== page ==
The progressive myoclonus epilepsies (PME) are neurodegenerative diseases with prominent myoclonus and epilepsy. They are mostly, though not exclusively, diseases of children, and are mostly, though not exclusively, fatal. This review includes only those PME where more than one family has been described. The largest group of PME is the neuronal ceroid lipofuscinoses (NCL). The genetics of the NCL is representative of the larger group. Most, but not all, are monogenic, autosomal recessive inherited diseases, and most diseases genes, but not all, encode lysosomal proteins. One of the major questions in PME is "why PME"? That is, why do these neurodegenerative diseases result in so much epileptogenesis? Perhaps, the answers to "why epilepsy?" underlying this entire volume on genetics of epilepsy, will be aided by this group of the severest of epilepsies, where most, probably almost all, genes are already known. As therapies go, while not much is available yet, most of the PME start from a point of initial normalcy, and have a period of minimal symptoms close to onset, and most are relatively simple metabolic diseases. Hence, among the intractable epilepsies, hope for treatments and cures is likely the strongest in this group of diseases.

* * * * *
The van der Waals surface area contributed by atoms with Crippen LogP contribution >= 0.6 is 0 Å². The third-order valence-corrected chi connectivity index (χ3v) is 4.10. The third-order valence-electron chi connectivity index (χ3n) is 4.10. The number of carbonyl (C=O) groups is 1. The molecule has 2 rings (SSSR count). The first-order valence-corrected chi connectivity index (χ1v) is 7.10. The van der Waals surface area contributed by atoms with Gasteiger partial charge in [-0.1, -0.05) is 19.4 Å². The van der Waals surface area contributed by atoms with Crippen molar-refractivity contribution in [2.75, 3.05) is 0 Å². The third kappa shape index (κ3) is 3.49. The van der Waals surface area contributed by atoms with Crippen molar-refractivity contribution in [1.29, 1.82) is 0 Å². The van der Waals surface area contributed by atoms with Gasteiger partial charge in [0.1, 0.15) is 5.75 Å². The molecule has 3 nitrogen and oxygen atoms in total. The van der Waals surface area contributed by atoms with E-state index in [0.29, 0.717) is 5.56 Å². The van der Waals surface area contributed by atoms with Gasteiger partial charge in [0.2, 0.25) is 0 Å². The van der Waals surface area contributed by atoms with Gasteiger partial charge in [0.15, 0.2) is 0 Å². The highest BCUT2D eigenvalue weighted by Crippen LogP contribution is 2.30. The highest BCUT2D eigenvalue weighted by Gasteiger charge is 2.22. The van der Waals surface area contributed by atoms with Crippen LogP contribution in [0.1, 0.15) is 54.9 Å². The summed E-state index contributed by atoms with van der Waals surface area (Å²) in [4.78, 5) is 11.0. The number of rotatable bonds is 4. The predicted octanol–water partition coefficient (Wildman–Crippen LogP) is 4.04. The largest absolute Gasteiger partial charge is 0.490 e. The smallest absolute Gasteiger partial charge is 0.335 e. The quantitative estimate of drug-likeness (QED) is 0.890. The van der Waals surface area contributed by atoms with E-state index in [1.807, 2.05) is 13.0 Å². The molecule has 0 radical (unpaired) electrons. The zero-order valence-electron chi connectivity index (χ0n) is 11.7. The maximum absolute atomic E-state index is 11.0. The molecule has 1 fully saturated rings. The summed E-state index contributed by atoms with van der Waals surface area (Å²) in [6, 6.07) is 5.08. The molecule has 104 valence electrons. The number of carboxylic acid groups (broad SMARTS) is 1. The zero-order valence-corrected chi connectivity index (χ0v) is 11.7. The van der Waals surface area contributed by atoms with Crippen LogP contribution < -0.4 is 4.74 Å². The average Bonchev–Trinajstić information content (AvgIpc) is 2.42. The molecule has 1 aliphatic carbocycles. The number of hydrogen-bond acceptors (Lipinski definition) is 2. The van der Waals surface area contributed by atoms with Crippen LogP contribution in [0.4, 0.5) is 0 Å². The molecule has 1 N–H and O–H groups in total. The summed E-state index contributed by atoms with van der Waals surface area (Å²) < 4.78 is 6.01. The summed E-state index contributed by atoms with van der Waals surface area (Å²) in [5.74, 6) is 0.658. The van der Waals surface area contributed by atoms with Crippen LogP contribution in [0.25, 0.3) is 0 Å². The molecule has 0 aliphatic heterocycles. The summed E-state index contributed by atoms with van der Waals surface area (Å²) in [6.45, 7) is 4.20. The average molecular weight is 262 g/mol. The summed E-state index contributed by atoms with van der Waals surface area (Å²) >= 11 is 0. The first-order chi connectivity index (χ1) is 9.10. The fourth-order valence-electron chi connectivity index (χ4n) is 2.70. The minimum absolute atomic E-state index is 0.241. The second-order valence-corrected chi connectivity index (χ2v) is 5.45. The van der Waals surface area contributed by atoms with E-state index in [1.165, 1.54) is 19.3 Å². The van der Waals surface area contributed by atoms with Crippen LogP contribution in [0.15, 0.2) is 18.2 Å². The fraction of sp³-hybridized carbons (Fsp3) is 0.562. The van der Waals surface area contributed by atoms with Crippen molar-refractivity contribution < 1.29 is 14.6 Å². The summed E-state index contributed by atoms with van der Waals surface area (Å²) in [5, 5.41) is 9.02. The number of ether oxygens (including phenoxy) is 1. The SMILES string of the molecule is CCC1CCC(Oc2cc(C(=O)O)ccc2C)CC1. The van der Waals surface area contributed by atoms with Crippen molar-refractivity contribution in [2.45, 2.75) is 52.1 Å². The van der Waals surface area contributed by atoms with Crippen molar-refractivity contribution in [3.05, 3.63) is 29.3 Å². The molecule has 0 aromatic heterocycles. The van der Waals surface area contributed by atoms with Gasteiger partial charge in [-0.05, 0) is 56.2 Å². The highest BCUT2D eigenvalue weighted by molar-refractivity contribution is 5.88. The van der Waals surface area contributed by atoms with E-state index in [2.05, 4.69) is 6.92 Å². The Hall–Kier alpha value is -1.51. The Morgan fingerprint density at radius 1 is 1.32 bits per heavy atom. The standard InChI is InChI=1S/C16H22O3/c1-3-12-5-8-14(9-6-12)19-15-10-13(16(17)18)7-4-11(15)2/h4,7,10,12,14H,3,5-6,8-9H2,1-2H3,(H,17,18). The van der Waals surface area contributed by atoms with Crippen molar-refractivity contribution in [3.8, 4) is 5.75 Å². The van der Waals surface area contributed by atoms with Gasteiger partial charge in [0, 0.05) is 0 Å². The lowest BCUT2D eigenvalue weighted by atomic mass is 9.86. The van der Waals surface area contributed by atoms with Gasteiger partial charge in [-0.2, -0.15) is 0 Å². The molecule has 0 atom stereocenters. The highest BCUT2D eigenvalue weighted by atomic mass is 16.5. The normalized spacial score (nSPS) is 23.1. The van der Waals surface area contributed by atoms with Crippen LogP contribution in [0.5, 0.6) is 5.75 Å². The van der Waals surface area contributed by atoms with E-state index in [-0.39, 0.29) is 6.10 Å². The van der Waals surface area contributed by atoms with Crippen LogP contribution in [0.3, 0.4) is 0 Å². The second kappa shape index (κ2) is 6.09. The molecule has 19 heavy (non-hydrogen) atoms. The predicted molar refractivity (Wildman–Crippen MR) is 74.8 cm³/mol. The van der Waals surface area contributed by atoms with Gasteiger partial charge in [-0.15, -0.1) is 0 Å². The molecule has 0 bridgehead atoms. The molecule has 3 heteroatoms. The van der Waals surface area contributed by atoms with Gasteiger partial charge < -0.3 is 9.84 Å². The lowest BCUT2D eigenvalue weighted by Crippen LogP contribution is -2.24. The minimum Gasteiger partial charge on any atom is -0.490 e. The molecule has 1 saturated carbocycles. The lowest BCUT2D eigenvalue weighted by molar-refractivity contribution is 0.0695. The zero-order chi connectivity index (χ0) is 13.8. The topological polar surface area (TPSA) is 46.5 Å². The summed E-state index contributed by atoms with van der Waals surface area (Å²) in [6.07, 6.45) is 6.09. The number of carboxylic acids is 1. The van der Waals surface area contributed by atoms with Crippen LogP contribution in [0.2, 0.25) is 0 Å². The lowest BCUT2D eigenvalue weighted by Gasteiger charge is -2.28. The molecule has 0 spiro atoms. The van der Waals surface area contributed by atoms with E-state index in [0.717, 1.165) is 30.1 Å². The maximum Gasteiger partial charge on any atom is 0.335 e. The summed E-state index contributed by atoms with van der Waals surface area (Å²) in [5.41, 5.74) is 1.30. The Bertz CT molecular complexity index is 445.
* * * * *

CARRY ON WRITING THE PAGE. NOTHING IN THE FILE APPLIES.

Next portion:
|Original language||English (US)|
|Number of pages||10|
|Journal||Progress in Brain Research|
|State||Published - Jan 1 2014|
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